make your visitors responsible for figuring out what you offer! That's your
So think very carefully about all your stuff, something you probably do a lot
Think about top-level categorization, sub-categorization and all your
cross-reference categories. By brand, by room, by function, by gender, by age,
by best-selling status – nobody knows your stuff better than you.
Determine how your visitors shop your site by examining your Web logs for
navigation path activity, keeping in mind
will influence how your visitors use your site. Pages that experience
significant drop-off rates mean you have problems, some of which may be because
you've dropped the qualification ball.
Understand your visitors. Figure out the questions they are going to ask
about your business and your stuff, then find ways to communicate the answers
through your qualification scheme. Your resources for this information could
include customer service representatives, sales and buying staff, feedback
letters and online user or opinion groups.
Translate your thoughts and your data into sensible, multiple schemes that
appear on your home page and help folks qualify their needs from the moment they
land on your site. Carry these qualification themes through your sub-category
Don't Forget the 4 Types of Traffic
Remember our discussion last time about the
buying decision process?
I talked about the four types of traffic that come to your site:
- First, you've got the to-die-for perfect visitors; they are the ones who
know exactly what they want and come to you looking for features, brands, and
model numbers. Get them quickly to where they want to go without making them
jump through unnecessary hoops!
- Then you've got the visitors who sort of know what they want. These are
folks who have identified a strongly felt need, but they're still in the
process of narrowing down their search criteria. Help them quickly get to the
relevant information they need to complete the decision process.
- Then there are the window shoppers, folks who aren't sure they want
anything, but might buy if they saw something that interested them. They have
no strongly felt need in mind, but one could be suggested to them. Provide a
comprehensive, benefit-oriented overview of what you offer.
- The fourth group aren't really prospects. They're lost or there by
mistake. Quickly let them know they are in the wrong place, and be happy when
they go away.
Effectively qualifying ensures you are far better prepared to meet the needs
of each group, which does very nice things for your conversion rates.
Show me the Qualifiers
Who does a better-than-average job of this? Check out
Dell Computers. Right
on their home page they present a two category scheme: qualify by product
category (5 options) or qualify by how you are going to use the product (7
options). Follow an option and see how they continue working through presenting
Do I think Dell presents a perfect example of qualifying? Nope. Lots of
folks out there, me included, don't think about computers based on where they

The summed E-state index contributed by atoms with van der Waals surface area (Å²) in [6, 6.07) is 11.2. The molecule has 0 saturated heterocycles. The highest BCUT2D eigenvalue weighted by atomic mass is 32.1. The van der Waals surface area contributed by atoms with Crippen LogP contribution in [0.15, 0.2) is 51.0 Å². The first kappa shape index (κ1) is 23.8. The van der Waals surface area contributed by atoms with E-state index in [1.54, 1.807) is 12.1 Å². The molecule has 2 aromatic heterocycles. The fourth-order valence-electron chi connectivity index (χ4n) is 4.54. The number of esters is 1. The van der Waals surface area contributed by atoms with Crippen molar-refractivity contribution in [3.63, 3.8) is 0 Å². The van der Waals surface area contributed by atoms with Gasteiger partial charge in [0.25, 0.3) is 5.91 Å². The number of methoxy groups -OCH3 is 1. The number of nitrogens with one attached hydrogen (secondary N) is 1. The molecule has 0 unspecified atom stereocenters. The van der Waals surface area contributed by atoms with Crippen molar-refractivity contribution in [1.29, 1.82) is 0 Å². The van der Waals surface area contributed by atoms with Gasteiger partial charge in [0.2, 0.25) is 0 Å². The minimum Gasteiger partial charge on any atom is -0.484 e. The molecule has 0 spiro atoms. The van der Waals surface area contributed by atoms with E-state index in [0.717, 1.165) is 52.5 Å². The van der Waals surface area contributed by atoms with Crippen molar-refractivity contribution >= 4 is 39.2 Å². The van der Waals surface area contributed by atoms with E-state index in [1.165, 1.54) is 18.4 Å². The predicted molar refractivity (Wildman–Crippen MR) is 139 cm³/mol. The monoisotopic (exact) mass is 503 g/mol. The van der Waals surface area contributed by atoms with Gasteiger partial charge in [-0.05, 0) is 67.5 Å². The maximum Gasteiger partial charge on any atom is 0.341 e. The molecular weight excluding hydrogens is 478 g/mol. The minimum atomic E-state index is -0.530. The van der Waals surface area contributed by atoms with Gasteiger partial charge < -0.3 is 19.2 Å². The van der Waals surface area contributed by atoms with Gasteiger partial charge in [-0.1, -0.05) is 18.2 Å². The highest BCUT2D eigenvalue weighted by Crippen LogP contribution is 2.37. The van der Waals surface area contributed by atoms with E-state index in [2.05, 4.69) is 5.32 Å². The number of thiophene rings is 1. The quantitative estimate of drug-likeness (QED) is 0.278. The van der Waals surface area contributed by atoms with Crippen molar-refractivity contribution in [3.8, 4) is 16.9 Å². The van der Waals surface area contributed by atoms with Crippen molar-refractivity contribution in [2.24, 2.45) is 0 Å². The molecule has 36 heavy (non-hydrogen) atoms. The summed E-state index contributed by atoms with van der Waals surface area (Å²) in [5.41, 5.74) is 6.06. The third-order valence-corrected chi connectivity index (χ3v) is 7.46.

use them; they think in terms of the applications they put on their computers.
So which computer is best for me if I'm looking for something that will turn my
living room into a recording studio? Or gives me an awesome platform for my
gaming obsession? See what I mean?
Another good example of qualification on the home page? Click on over to
RideGear. The identity and UVP up front,
a straight-forward method of qualifying needs by wheeled contraption in the
active window, and back-up qualification schemes that include hottest items, new
items, items by brand and items by general category.
This isn't just to do with products. Look at the way the
American Cancer Society helps qualify needs
so visitors can get the information and support that satisfies them – as the tag
comfortingly and very humanly promises, "No matter who you are, we can help."
This qualification scheme takes into account the nature of the visitor's
relationship to the topic and offers links based on the questions these visitors
are most likely to ask. Is it graphically sophisticated? Nope. But it does a
very nice job of categorizing top-level needs up front.1
What about the visitor who arrives on an internal landing page? Maybe this
visitor arrives on a product page, but it isn't exactly the product she wants.
This is when your supplemental navigation schemes come in, allowing back-door
visitors entry to the wealth of your site, drawing them into the splendid way in
which you help folks find just the thing they were looking for!
Qualifying is a mandatory component of your site's conversion process, and
you have to attend to it in prime conversion real estate. When you
intentionally plan for qualifying, you increase the relevance of your site to
your visitors, you help them feel more confident using your online service, and
you help motivate them further into your conversion system. And the further in
they get, the less likely they are to "drop-off."
So, what are you waiting for? Get qualified!
1 Thanks to Nick Usborne,
Copywriter Extraordinaire, for this observation.